The 16 members of our tour group stayed at the Best Western Premier Tuushin Hotel (Prime Minister Amar’s St. 15, Ulaanbaatar; bestwesternmongolia.mn). It was on the main square, and from there it was a very easy walk to all the government buildings and the state-run shopping center, about a quarter mile away.

Government officials were often seen scampering across the square, and local families and their kids were part of the panorama and fun to watch. Colorful!

Breakfast at the hotel (included in the price) was ample and tasty. The hotel’s Best Western brand name belied its very fine service and high-end living spaces. There were other hotels in town but not in an area as nice as where we stayed. Also, taxis were rare, so pick a good location.

The steppe surrounding Ulaanbaatar was really neat — vast areas of land covered in many, many sheep, horses and cowboys.

Part of Ulaanbaatar, Mongolia. Photo by Jim Delmonte

There really were not a lot of roads. Many times, we would just go off-road and aim for a distant mountain, passing by gers, the homes of the nomadic herders. We could stop in and get yogurt or other drinks. Our tour group traveled in four air-conditioned Toyota vans. (The cheaper tours there used non-air-conditioned Russian vans.)   

We stayed at the Three Camel Lodge (phone +976 11 313 396, www.threecamellodge.com), where bedrooms were in excellent gers, each with a bathroom in another ger. Getting there was a challenge over bumpy roads that dislocated your back, but you passed by wonderful vistas of green lawn and grazing animals as far as the eye could see. Wow, so beautiful!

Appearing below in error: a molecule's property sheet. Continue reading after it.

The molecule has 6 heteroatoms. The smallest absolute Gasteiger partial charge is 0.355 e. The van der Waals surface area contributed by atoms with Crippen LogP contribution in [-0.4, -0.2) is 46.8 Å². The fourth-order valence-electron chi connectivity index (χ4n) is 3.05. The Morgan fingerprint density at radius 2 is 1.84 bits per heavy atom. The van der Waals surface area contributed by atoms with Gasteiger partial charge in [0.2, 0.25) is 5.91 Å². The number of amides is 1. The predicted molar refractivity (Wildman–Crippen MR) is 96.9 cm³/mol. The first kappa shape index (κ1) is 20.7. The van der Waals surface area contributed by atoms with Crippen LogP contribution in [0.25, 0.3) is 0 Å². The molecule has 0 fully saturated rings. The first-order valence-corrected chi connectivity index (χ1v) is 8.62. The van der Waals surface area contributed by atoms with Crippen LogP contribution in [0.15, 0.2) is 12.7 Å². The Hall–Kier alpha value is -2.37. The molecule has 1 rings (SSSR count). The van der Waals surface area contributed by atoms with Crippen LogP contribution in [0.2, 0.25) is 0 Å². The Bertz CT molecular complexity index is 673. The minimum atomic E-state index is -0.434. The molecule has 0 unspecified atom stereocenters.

At the other gers we stayed at during the trip, we were fed eggs and more eggs plus rolls for breakfast, and dinners were OK. Only the 5-star Three Camel Lodge had great food, and they also had purified water. 

Having first had lesser ger experiences, I found the Three Camel Lodge clean, neat and wonderful. At 6'8", in the gers like the nomads use, I had a hard time getting in and out through the 4-foot-high doors. After staying in those, being in a 4-star hotel was a joy.

During the trip, we also attended the Naadam Festival, which celebrates the country’s culture.

We had selected MIR Corp. for this trip because we like to support advertisers in ITN. The trip manager, Paul Schwartz, was very good. Our group got along well. The only rough parts were bouncing along on the green tundra in the vans, but our driver took good care of us.

Jim and Sandy Delmonte outside of their ger lodging in Mongolia.

This was an exciting trip even for a seasoned traveler. Want to get dirty, see wild animals, sleep in tiny gers and eat yak meat? This trip is for you!

One piece of advice — get rid of your Mongolian currency (tögrög) before you leave the country. Most money changers will not exchange it for Western currencies. Use it to tip your drivers or go to the state store in Ulaanbaatar, which has the best items at reasonable prices.

JIM DELMONTE
Honolulu, HI